Saturday, 7 October 2017

Our last two days in Japan: Yanaka, a final bit of shopping and possibly our best meal in Japan

Becks outside the Tokyo National Museum
It was our final two days in Japan and we were both suffering from a bit of fatigue and the sad realisation that we weren't going to be heading back to the UK as refreshed as we would have liked. The fatigue spilled over into a general apathy towards taking photographs so there aren't many!

Our first stop was the Tokyo National Museum. I could no longer tell you anything that we saw inside.
A traditional sake house in Ueno
We then drifted over to the suburb of Yanaka where we saw the above traditional sake house and stopped for lunch in the Kayaba Bakery (I think). Refuelled we walked through Yanaka cemetery which was recommended in the guide book although was a little bit underwhelming for these two tourists as we didn't understand who any of the famous people buried there were. We did see some of the cemetery cats though.
Tokyo tower from Yanaka cemetary
We came out of the cemetery near the top of Yuyake Dandan, which is a pedestrianised stepped street which has beautiful sunset views and lots of gift shops and eateries. It is was mainly full of Japanese tourists with a fair smattering of internationals like us. We picked up a few ceramic gifts in one of the shops and generally enjoyed looking around. Things that are overtly touristy usually put me off but I liked Yuyake Dandan.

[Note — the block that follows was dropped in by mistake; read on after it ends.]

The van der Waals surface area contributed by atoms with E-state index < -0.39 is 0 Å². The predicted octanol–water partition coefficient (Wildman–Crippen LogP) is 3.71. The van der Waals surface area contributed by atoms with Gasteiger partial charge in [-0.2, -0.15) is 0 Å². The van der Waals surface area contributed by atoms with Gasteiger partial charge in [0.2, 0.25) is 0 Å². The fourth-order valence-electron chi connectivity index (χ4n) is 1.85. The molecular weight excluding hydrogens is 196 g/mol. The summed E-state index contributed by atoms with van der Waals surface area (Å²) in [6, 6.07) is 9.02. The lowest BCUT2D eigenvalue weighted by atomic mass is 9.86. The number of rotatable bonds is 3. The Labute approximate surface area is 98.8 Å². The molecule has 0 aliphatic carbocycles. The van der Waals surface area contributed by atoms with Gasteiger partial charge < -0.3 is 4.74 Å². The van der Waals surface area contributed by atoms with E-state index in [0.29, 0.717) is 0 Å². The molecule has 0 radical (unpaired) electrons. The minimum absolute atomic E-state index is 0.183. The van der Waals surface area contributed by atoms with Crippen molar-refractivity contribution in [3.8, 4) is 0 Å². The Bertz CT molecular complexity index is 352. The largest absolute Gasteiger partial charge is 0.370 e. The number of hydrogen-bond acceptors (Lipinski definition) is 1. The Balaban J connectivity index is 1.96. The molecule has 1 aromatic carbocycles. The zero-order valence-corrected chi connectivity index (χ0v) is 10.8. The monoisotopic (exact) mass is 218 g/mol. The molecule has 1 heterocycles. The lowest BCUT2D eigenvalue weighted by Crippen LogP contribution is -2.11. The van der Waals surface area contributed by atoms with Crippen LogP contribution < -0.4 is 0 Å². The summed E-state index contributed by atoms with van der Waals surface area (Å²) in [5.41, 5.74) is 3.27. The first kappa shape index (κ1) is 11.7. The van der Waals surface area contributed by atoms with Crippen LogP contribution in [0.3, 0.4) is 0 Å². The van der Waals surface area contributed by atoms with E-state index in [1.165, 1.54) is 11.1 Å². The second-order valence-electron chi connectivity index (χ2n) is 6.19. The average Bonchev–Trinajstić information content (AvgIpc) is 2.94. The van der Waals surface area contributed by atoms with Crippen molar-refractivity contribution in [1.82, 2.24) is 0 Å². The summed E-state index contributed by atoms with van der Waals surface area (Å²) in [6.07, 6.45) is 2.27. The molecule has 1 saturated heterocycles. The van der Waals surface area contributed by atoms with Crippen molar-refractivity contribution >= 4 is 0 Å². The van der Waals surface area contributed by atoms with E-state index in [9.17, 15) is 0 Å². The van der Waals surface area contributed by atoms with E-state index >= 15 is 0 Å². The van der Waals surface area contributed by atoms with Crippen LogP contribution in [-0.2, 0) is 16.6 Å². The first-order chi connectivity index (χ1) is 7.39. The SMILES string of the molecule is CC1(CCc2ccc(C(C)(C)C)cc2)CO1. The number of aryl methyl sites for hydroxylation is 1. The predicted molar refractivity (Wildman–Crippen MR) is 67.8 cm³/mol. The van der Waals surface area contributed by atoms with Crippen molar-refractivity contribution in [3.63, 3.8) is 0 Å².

Pear caramal flan cronut from the Dominique Ansel bakery
On our final full day in Japan we caught the train over to Shibuya and started with a look round the Hikarie 8 building which is connected to station and contains a few small galleries, exhibitions and arty shops. None of the galleries were very big but we did see a few cool pieces. Nothing had a price on and was too scared to ask home much anything was!

After our short spot of culture we headed over to the Dominique Ansel Bakery to try a world famous cronut. I was very grateful to discover that the bakery itself was nothing like the stories I've heard about the version in NY with huge queues and everything sold out by early in the day. When we arrived the bakery was reasonably full but we were served almost immediately and able to get a seat relatively easily.

The cronut of the month was 'pear caramel flan with cinnamon sugar'. All I can remember was the overwhelming sweetness and it really wasn't that pleasant. Much nicer was the pistachio and raspberry dream that we also bought and looked as pretty as a picture.
Pistachio and raspberry dream
After the bakery we walked a different way back to Shibuya along a street that I'm pretty sure I also walked down on my only other visit to Japan, a work trip back in 2007. In Shibuya we did a bit of shopping, picking up some mementos for ourselves from the homeware chains Tokyo Hands and Loft.

For our final meal of the holiday we decided that we'd just go somewhere local to our apartment in Gotanda. We did our usual indecisive meander, ruling out lots of places, but failing to make a positive decision until we inexplicably decided to head into a small place that we couldn't see inside and only had a Japanese menu outside.
Our final meal, somewhere in the Gotanda back streets
It was the first place that restaurant of the whole trip where there wasn't either an English or picture menu. Our waitress spoke as little English as we did Japanese, and I was getting very negative vibes from the other side of the table. Thankfully, another waiter came over with his phone and used Google Translate to help describe a few words from the menu and help us order a little less randomly. It turned out to be one of our best meals in Japan and the first dish to arrive, whitebait just like they have in NZ, got me out of trouble with the person opposite.

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